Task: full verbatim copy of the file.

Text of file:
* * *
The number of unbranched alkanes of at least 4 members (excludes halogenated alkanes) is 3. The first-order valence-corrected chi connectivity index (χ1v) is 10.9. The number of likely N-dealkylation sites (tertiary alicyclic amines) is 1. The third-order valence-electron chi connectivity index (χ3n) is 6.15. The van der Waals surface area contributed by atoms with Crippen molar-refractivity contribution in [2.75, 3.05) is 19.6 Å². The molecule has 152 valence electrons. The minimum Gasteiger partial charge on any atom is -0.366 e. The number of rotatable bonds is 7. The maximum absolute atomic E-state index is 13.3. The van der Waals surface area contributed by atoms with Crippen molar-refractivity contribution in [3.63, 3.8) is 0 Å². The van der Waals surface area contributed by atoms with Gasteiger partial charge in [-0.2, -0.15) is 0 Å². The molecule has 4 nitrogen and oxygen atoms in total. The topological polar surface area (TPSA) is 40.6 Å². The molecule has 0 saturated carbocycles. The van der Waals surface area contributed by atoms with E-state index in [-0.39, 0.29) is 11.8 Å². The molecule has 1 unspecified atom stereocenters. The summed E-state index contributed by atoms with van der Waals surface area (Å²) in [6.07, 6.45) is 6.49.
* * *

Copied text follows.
The number of unbranched alkanes of at least 4 members (excludes halogenated alkanes) is 3. The first-order valence-corrected chi connectivity index (χ1v) is 10.9. The number of likely N-dealkylation sites (tertiary alicyclic amines) is 1. The third-order valence-electron chi connectivity index (χ3n) is 6.15. The van der Waals surface area contributed by atoms with Crippen molar-refractivity contribution in [2.75, 3.05) is 19.6 Å². The molecule has 152 valence electrons. The minimum Gasteiger partial charge on any atom is -0.366 e. The number of rotatable bonds is 7. The maximum absolute atomic E-state index is 13.3. The van der Waals surface area contributed by atoms with Crippen molar-refractivity contribution in [3.63, 3.8) is 0 Å². The van der Waals surface area contributed by atoms with Gasteiger partial charge in [-0.2, -0.15) is 0 Å². The molecule has 4 nitrogen and oxygen atoms in total. The topological polar surface area (TPSA) is 40.6 Å². The molecule has 0 saturated carbocycles. The van der Waals surface area contributed by atoms with E-state index in [-0.39, 0.29) is 11.8 Å². The molecule has 1 unspecified atom stereocenters. The summed E-state index contributed by atoms with van der Waals surface area (Å²) in [6.07, 6.45) is 6.49.